Five-Ring Circus

Olympics Leotard Watch: It Is Sparkly and Looks Like a Flag. But Can It Stick the Landing?  

American gymnasts Simone Biles, Gabrielle Douglas, Madison Kocian, Lauren Hernandez, and Alexandra Raisman on Aug. 7, 2016. How about those leotards?

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Spry American sweethearts Simone Biles, Gabby Douglas, Aly Raisman, Laurie Hernandez, and Madison Kocian took the Olympic stage for the first time on Sunday, competing for spots in the team, all-around, and individual event gymnastics finals. The American women sported uniforms by GK Elite and Under Armour, the two-headed, leotard-producing hydra that’s outfitting the U.S. men’s and women’s gymnastics squads in Rio. While the Olympic judges evaluate gymnasts’ grace and power, we’ll also be following the soaring victories and heartbreaking disappointments of their spandex ensembles. How did American Olympic Leotard No. 1—a navy-and-red affair sprinkled with sparkly stars and stripes—fare on the mat?

The rules of Olympics Leotard Watch are as follows. Each leotard will be ranked on the five accepted dimensions of leotard personality: functionality, whimsy, majesty, patriotism, and spangliness. A leotard can earn at most two points in each category, for a maximum possible score of 10 points. See, the perfect 10 isn’t entirely dead!

Onward, to the leotards.

U.S. gymnast Madison Kocian competes in the qualifying for the women’s uneven bars during the 2016 Olympic Games in Rio de Janeiro on Aug. 7, 2016.

Emmanuel Dunand/AFP/Getty Images

Functionality: This is a leotard. So far, GK Elite and Under Armour are doing a great job avoiding unforced errors. 2/2

Simone Biles of the United States competes on the balance beam at the 2016 Olympic Games on Aug. 7, 2016.

Tom Pennington/Getty Images

Whimsy: Sure, that splashy red shoulder brightens things up a bit, but this leotard loses points for the gloominess of its dark blue and the on-the-nose humorlessness of its iconography. It just doesn’t look like it’s having fun out there. 0.43/2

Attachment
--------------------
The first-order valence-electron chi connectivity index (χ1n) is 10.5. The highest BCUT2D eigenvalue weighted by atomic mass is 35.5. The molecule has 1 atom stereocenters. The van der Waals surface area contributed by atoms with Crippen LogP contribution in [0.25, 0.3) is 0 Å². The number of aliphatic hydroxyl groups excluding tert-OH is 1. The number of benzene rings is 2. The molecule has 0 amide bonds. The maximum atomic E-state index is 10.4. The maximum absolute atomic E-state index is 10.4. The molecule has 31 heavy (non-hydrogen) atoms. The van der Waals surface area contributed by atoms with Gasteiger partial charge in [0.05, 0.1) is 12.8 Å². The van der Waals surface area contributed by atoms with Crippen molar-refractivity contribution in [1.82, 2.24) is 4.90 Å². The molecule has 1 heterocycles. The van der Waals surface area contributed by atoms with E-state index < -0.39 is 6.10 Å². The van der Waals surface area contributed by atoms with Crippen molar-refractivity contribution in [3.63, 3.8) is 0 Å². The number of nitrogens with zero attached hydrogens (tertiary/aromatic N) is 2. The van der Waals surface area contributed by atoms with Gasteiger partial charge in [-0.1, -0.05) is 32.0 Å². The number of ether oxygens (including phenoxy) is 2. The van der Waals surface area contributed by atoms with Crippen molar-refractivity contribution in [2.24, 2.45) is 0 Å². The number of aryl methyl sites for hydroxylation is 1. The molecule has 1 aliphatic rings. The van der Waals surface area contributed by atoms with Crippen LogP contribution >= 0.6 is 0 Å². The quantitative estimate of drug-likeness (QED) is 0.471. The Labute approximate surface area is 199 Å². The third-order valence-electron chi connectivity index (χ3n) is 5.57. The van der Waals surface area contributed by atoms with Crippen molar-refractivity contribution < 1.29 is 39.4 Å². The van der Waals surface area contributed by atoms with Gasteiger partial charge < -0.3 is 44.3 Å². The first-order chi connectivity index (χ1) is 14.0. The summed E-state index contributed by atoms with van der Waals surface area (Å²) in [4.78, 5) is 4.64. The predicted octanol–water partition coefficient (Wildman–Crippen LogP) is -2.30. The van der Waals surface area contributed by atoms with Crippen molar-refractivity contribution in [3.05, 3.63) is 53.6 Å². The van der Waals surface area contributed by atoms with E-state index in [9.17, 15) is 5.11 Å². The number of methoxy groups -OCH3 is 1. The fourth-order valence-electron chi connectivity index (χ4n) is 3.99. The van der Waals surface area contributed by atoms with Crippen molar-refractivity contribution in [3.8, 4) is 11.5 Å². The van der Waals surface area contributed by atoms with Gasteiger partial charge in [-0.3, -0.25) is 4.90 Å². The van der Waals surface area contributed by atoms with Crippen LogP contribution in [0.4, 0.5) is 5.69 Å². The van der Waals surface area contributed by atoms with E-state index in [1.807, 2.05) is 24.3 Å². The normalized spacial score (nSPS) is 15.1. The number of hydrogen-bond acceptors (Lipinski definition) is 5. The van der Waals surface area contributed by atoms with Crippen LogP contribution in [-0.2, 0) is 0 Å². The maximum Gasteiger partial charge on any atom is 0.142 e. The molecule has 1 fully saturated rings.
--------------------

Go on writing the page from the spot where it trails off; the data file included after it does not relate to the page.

Lauren Hernandez of the United States prepares to compete on the floor during women’s qualification on Aug. 7, 2016.

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Majesty: Definitely a commanding presence. The big glittery stripes on the biceps advertise that this costume is not to be missed with. Then again, the busyness of the upper-body rhinestone patterns feels a little unqueenly. Act like you’ve been there before, leotard. 1.09/2

U.S. gymnast Gabrielle Douglas prepares to compete in the qualifying for the women’s beam event at the 2016 Olympic Games in Rio de Janeiro on Aug. 7, 2016.

Ben Stansall/AFP/Getty Images

Patriotism: This is a red-blooded American leotard, shimmering with the country’s signature colors and symbols. You’re a grand old flag, you’re a high-flying flag, and forever in peace may you do gymnastics-related things. 2/2.

Alexandra Raisman of the United States competes on the uneven bars during women’s qualification at the 2016 Olympic Games on Aug. 7, 2016.

Tom Pennington/Getty Images

Spangliness: “We may have hit peak crystal,” an executive vice president at GK Elite told the New York Times last week in a piece headlined “The Bedazzling of the American Gymnast.” As gymnasts try to stand out in giant arenas and accent the artistic facets of their sport, they are demanding more and more sparkle, setting off a “crystal arms race” that may destroy us all and/or bury the Southern Hemisphere in featherweight rhinestones. This leotard isn’t an indication that SALT I (Sparkle Arms Leotard Tamping) is on the horizon, but it does feature a few spangle-free inches. No perfect score here until the entirety of Aly Raisman’s body is encrusted in crystal, like a Russian oligarch’s Mercedes. 1.45/2.

Final score: 6.97/10. A respectable effort, but this is Olympics Leotard Watch, not High-School Junior Varsity Leotard Watch. We’ll be looking for improvement from Leotard No. 2.

Read more of Slate’s Olympics coverage.